The Year of Answers is talking

22 April 2024


  • The answers of Q1: global growth is faster and US inflation is stickier than initially expected
  • Imminent cuts from the Fed are increasingly unlikely, pressuring bonds, while geopolitics affect risk appetite
  • No TAA change in April. Due this week: US PCE, GDP, global manufacturing PMIs, major corporate earnings

All asset classes remained under pressure for a third consecutive week, with an evolving narrative on growth, inflation, and geopolitics.

Starting with the latter, Israel’s strike on Iranian soil increased the risk of escalation. Markets could not take it in their stride, although the drop in oil prices last week does not reflect outright pessimism. The US House passed a massive, combined aid package for Ukraine, Israel, and Taiwan – as well as some humanitarian aid for Gaza. This may stabilize the current tensions in our region, but potentially not so much in Eastern Europe and Asia. We still see geopolitics as a notable source of market volatility for this year, as against in 2023.

Economic data last week also confirmed upside surprises for the first quarter. China’s official Q1 GDP growth was surprisingly good, and most importantly for global markets, both US retail sales and the Philly Fed manufacturing index came in better than expected. No surprise then that several Fed officials, including Chairman Powell, made more hawkish comments. Market-implied expectations from Fed funds futures are now for just below two cuts for the year. Our own scenario was also toned down to 2 rate cuts, probably starting in September.

Still, our Tactical Asset Allocation Committee didn’t make any positioning change – we debated a reduction in equity risk, but decided to remain slightly overweight, as the current earnings season is promising, and as the recent market action has actually improved valuations. We confirmed our caution on duration: we overweight safe bonds, but with a ~2-year duration on govies and ~4 on segments with more carry. In the week ahead, we will look at US PCE inflation and GDP, global manufacturing PMIs, and major corporate earnings.

And here comes the volatility

Cross-asset Update

Gold (+14.1%) is the best asset class year-to-date, so far supported by BRICS+ central bank buying and geopolitical risks. We have always been convinced that, contrary to the public narrative, to get the longer-term direction of gold right one has to look at monetary factors, rather than contingent risks that are fickle in nature. And in this respect the drivers for the yellow metal are in place: the debasement of the US dollar and more in general of the DM currencies is continuing as their debt load grows unchecked. The IMF warned in its yearly report about the outstanding economic performance of the United States as being driven by an unsustainable fiscal policy. To be sure, China was also mentioned in negative terms for similar reasons, but in our view it is the US twin deficits alongside the budget trajectory that should be concerning us the most. This sets the positive tone for gold for the longer-term, while in the more immediate future on the other hand we cannot help take notice of the mounting headwinds after the recent bull run.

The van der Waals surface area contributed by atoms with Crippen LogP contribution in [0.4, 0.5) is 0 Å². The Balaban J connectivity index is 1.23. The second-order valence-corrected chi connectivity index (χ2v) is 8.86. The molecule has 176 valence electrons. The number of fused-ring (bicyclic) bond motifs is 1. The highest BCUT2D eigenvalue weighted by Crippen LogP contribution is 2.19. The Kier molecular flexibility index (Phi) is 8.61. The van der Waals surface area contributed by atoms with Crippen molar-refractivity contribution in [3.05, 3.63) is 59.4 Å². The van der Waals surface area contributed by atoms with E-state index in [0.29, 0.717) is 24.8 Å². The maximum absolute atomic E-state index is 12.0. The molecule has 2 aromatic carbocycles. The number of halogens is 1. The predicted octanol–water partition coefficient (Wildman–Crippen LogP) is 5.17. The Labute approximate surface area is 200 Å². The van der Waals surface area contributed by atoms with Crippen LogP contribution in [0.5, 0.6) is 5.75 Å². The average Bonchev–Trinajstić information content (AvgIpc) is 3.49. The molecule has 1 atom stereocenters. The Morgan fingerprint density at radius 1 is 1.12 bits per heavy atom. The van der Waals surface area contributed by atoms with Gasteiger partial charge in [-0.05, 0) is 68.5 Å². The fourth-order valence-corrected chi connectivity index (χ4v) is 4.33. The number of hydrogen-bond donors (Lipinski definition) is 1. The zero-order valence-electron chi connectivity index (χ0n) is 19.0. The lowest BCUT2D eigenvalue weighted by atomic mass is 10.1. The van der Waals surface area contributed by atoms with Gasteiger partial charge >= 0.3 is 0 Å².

Monetary policy has turned into a net challenge for gold. The pace of central bank buying will most likely slow down at the current higher prices, even as the Fed’s rhetoric has changed significantly to turn more hawkish. As much as equities have yet to digest that hawkishness, gold will also have to come to terms with a much lower number of cuts discounted by money markets into year-end. We do not think that the yellow metal will be able to ignore that kind of tightening of financial conditions, hence we see it as vulnerable in the shorter term. Investors should not be buying at the current levels, but rather wait for better opportunities at lower prices. The forthcoming inflation readings are likely to keep the Fed on edge given that higher commodity prices should feed into the CPI and PCE gauges in the next couple of months. Also, the strength of the US economy is supporting the direction of travel of yields, that for now remains up. The US dollar has just broken out to the upside, on the outlook for a more favorable rate differential against G7 peers, and in particular against the euro. This represents an additional headwind, reflecting investor conviction that yields are not going to reverse course that soon.

Overall, we retain the view that gold is going to outperform equities should the expected downside materialize, but also that at these levels it is offering little value unless one is willing to ride out forthcoming market volatility. Gold has gone up with equities and we except that it would be pulling back with them eventually. Please do not focus on its supposed safe-haven status, but rather on monetary factors.

And here comes the volatility

And here comes the volatility

And here comes the volatility

Fixed Income Update

The Treasury curve bear steepened with the 2-year hovering around 5%. The 10-year yield is firmly above 4.5%. Markets now discount less than 2 rate cuts by end of the year and the first full rate cut only by September. We held our monthly tactical asset management committee meeting and retain our preference for cash and sovereign debt in the front-end of the curve. We haven’t added to duration and are hesitant to do so. It will take multiple softer inflation and labour market reports for markets to regain confidence in a more dovish Fed path.